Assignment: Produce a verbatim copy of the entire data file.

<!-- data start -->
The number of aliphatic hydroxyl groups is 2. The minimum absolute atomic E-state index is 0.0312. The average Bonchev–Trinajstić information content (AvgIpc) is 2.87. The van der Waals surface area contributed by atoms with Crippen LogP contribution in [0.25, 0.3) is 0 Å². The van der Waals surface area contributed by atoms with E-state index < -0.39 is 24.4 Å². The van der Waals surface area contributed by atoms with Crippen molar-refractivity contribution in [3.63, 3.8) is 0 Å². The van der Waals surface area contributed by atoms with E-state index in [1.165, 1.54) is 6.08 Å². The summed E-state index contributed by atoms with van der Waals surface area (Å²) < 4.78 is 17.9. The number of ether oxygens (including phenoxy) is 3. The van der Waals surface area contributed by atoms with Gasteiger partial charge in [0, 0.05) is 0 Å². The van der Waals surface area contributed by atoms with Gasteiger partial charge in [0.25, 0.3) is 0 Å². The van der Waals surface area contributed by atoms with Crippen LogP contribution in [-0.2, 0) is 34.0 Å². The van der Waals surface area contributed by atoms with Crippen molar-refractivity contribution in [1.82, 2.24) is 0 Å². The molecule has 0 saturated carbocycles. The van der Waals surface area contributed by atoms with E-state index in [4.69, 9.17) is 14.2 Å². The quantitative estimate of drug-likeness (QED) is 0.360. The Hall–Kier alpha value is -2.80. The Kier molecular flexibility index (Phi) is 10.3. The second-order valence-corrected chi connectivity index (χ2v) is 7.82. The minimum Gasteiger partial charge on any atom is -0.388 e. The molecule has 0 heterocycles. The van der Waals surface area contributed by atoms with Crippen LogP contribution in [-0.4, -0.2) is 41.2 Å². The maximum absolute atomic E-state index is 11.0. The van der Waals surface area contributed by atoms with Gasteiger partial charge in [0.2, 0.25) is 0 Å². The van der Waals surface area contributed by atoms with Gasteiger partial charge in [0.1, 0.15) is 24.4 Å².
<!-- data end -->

The number of aliphatic hydroxyl groups is 2. The minimum absolute atomic E-state index is 0.0312. The average Bonchev–Trinajstić information content (AvgIpc) is 2.87. The van der Waals surface area contributed by atoms with Crippen LogP contribution in [0.25, 0.3) is 0 Å². The van der Waals surface area contributed by atoms with E-state index < -0.39 is 24.4 Å². The van der Waals surface area contributed by atoms with Crippen molar-refractivity contribution in [3.63, 3.8) is 0 Å². The van der Waals surface area contributed by atoms with E-state index in [1.165, 1.54) is 6.08 Å². The summed E-state index contributed by atoms with van der Waals surface area (Å²) < 4.78 is 17.9. The number of ether oxygens (including phenoxy) is 3. The van der Waals surface area contributed by atoms with Gasteiger partial charge in [0, 0.05) is 0 Å². The van der Waals surface area contributed by atoms with Gasteiger partial charge in [0.25, 0.3) is 0 Å². The van der Waals surface area contributed by atoms with Crippen LogP contribution in [-0.2, 0) is 34.0 Å². The van der Waals surface area contributed by atoms with Crippen molar-refractivity contribution in [1.82, 2.24) is 0 Å². The molecule has 0 saturated carbocycles. The van der Waals surface area contributed by atoms with E-state index in [4.69, 9.17) is 14.2 Å². The quantitative estimate of drug-likeness (QED) is 0.360. The Hall–Kier alpha value is -2.80. The Kier molecular flexibility index (Phi) is 10.3. The second-order valence-corrected chi connectivity index (χ2v) is 7.82. The minimum Gasteiger partial charge on any atom is -0.388 e. The molecule has 0 heterocycles. The van der Waals surface area contributed by atoms with Crippen LogP contribution in [-0.4, -0.2) is 41.2 Å². The maximum absolute atomic E-state index is 11.0. The van der Waals surface area contributed by atoms with Gasteiger partial charge in [0.2, 0.25) is 0 Å². The van der Waals surface area contributed by atoms with Gasteiger partial charge in [0.1, 0.15) is 24.4 Å².